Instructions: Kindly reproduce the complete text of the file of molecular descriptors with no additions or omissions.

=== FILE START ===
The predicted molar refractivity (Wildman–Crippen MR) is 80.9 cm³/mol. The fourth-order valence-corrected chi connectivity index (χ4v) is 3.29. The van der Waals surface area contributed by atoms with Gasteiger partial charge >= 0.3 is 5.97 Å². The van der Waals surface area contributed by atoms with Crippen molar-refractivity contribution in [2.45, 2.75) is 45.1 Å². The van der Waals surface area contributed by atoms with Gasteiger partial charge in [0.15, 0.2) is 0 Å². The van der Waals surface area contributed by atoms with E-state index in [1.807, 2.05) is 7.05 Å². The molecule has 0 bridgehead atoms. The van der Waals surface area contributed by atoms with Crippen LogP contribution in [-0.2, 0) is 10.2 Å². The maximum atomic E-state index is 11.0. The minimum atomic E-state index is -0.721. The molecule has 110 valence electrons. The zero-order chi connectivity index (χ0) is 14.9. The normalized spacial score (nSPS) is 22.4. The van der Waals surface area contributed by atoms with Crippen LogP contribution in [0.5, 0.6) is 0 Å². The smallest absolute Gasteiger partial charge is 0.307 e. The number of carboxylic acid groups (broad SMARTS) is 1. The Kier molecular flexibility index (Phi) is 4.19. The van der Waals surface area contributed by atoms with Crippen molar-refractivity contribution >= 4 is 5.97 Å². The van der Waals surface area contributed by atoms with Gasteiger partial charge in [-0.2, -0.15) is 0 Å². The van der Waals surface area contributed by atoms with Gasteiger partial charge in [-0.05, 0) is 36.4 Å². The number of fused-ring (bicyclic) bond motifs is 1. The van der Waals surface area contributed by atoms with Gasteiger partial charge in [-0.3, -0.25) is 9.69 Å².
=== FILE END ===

The predicted molar refractivity (Wildman–Crippen MR) is 80.9 cm³/mol. The fourth-order valence-corrected chi connectivity index (χ4v) is 3.29. The van der Waals surface area contributed by atoms with Gasteiger partial charge >= 0.3 is 5.97 Å². The van der Waals surface area contributed by atoms with Crippen molar-refractivity contribution in [2.45, 2.75) is 45.1 Å². The van der Waals surface area contributed by atoms with Gasteiger partial charge in [0.15, 0.2) is 0 Å². The van der Waals surface area contributed by atoms with E-state index in [1.807, 2.05) is 7.05 Å². The molecule has 0 bridgehead atoms. The van der Waals surface area contributed by atoms with Crippen LogP contribution in [-0.2, 0) is 10.2 Å². The maximum atomic E-state index is 11.0. The minimum atomic E-state index is -0.721. The molecule has 110 valence electrons. The zero-order chi connectivity index (χ0) is 14.9. The normalized spacial score (nSPS) is 22.4. The van der Waals surface area contributed by atoms with Crippen LogP contribution in [0.5, 0.6) is 0 Å². The smallest absolute Gasteiger partial charge is 0.307 e. The number of carboxylic acid groups (broad SMARTS) is 1. The Kier molecular flexibility index (Phi) is 4.19. The van der Waals surface area contributed by atoms with Crippen molar-refractivity contribution >= 4 is 5.97 Å². The van der Waals surface area contributed by atoms with Gasteiger partial charge in [-0.2, -0.15) is 0 Å². The van der Waals surface area contributed by atoms with Gasteiger partial charge in [-0.05, 0) is 36.4 Å². The number of fused-ring (bicyclic) bond motifs is 1. The van der Waals surface area contributed by atoms with Gasteiger partial charge in [-0.3, -0.25) is 9.69 Å².